SQL Anywhere provides two versions of the database server:
The personal database server This executable does not support client/server communications across a network. Although the personal database server is provided for single-user, same-computer use—for example, as an embedded database server—it is also useful for development work.
On Windows operating systems, except Windows CE, the name of the personal server executable is dbeng10.exe. On Unix operating systems its name is dbeng10. Only the network server is supported on Windows CE and NetWare.
The network database server Intended for multi-user use, this executable supports client/server communications across a network.
On Windows operating systems, including Windows CE, the name of the network server executable is dbsrv10.exe. On Novell NetWare the name is dbsrv10.nlm and on Linux and Unix operating systems it is dbsrv10.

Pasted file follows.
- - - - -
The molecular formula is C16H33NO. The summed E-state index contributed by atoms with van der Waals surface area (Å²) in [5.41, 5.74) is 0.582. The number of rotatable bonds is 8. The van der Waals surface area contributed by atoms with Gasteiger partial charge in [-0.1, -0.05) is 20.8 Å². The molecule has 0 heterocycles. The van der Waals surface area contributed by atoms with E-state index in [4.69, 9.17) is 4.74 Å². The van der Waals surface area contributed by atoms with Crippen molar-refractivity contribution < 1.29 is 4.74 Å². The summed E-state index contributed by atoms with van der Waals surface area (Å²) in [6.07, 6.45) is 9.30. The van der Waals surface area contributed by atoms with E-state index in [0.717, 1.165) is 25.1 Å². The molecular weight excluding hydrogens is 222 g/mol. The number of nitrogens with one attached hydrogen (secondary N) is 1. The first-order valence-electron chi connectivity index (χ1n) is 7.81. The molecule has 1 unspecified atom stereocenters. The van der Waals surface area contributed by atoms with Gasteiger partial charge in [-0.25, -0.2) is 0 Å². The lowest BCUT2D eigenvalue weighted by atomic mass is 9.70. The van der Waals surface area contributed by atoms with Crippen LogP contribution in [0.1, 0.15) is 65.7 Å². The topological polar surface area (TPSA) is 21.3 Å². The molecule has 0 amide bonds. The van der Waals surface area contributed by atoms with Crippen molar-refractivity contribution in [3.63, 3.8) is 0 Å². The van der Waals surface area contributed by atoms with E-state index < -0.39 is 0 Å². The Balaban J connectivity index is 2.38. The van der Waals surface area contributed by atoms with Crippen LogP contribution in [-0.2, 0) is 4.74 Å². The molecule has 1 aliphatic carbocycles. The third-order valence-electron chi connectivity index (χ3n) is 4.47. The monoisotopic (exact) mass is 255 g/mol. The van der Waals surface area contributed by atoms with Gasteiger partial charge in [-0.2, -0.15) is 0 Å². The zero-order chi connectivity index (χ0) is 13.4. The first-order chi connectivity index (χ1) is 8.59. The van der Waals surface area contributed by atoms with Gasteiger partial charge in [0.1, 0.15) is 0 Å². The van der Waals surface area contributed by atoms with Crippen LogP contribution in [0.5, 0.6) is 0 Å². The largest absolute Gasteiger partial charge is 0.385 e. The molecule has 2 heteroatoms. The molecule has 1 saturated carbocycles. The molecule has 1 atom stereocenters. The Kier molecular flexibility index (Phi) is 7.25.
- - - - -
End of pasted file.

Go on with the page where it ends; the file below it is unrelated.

The request-processing engine is identical in both the personal and network servers. Each one supports exactly the same SQL, and exactly the same database features. The main differences include:
Network protocol support Only the network server supports communications across a network.
Number of connections The personal server has a limit of ten simultaneous connections. The limit for the network server depends on your license. See Server Licensing utility (dblic).
Number of CPUs With per-seat licensing, the network database server uses all CPUs available on the computer (the default). With CPU-based licensing, the network database server uses only the number of processors you are licensed for. In addition, the personal database server and runtime database server are both limited to a single processor.
Startup defaults To reflect their use as a personal server and a network server for many users, the startup defaults are slightly different for each.
If you are running a SQL Anywhere network server, you must have appropriate networking software installed and running.
The SQL Anywhere network server is available for Windows, NetWare, Linux, and Unix operating systems.
SQL Anywhere supports the TCP/IP network protocol. The SPX protocol is also supported for Novell NetWare.
What else is there to it?